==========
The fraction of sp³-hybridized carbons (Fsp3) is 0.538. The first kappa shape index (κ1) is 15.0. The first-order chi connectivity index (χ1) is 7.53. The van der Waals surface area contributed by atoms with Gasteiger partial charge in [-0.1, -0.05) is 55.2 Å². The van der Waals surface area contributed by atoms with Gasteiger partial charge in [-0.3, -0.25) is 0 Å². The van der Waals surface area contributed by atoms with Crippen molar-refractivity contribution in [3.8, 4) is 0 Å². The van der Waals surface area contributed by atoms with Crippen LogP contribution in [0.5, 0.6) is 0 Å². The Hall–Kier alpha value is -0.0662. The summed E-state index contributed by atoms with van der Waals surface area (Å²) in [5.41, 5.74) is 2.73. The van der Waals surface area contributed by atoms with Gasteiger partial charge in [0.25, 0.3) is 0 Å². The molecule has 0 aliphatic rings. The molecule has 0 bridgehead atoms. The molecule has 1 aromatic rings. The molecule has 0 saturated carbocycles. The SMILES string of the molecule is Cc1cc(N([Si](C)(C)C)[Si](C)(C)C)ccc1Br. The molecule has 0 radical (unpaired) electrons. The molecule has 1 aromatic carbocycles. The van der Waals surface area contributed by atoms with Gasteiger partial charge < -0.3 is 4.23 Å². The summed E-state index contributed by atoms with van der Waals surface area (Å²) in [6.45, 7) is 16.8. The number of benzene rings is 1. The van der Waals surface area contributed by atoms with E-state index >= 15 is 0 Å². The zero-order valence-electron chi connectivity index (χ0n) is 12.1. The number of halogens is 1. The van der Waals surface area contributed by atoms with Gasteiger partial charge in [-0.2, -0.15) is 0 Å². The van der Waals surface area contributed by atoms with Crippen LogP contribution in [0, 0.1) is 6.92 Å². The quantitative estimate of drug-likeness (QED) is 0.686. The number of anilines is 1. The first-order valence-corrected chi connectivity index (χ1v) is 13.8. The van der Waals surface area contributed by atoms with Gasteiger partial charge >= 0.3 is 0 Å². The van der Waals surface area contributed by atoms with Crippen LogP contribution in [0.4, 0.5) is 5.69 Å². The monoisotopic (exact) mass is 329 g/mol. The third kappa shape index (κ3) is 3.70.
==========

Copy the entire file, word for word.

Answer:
The fraction of sp³-hybridized carbons (Fsp3) is 0.538. The first kappa shape index (κ1) is 15.0. The first-order chi connectivity index (χ1) is 7.53. The van der Waals surface area contributed by atoms with Gasteiger partial charge in [-0.1, -0.05) is 55.2 Å². The van der Waals surface area contributed by atoms with Gasteiger partial charge in [-0.3, -0.25) is 0 Å². The van der Waals surface area contributed by atoms with Crippen molar-refractivity contribution in [3.8, 4) is 0 Å². The van der Waals surface area contributed by atoms with Crippen LogP contribution in [0.5, 0.6) is 0 Å². The Hall–Kier alpha value is -0.0662. The summed E-state index contributed by atoms with van der Waals surface area (Å²) in [5.41, 5.74) is 2.73. The van der Waals surface area contributed by atoms with Gasteiger partial charge in [0.25, 0.3) is 0 Å². The molecule has 0 aliphatic rings. The molecule has 0 bridgehead atoms. The molecule has 1 aromatic rings. The molecule has 0 saturated carbocycles. The SMILES string of the molecule is Cc1cc(N([Si](C)(C)C)[Si](C)(C)C)ccc1Br. The molecule has 0 radical (unpaired) electrons. The molecule has 1 aromatic carbocycles. The van der Waals surface area contributed by atoms with Gasteiger partial charge < -0.3 is 4.23 Å². The summed E-state index contributed by atoms with van der Waals surface area (Å²) in [6.45, 7) is 16.8. The number of benzene rings is 1. The van der Waals surface area contributed by atoms with E-state index >= 15 is 0 Å². The zero-order valence-electron chi connectivity index (χ0n) is 12.1. The number of halogens is 1. The van der Waals surface area contributed by atoms with Gasteiger partial charge in [-0.2, -0.15) is 0 Å². The van der Waals surface area contributed by atoms with Crippen LogP contribution in [0, 0.1) is 6.92 Å². The quantitative estimate of drug-likeness (QED) is 0.686. The number of anilines is 1. The first-order valence-corrected chi connectivity index (χ1v) is 13.8. The van der Waals surface area contributed by atoms with Gasteiger partial charge >= 0.3 is 0 Å². The van der Waals surface area contributed by atoms with Crippen LogP contribution in [0.4, 0.5) is 5.69 Å². The monoisotopic (exact) mass is 329 g/mol. The third kappa shape index (κ3) is 3.70.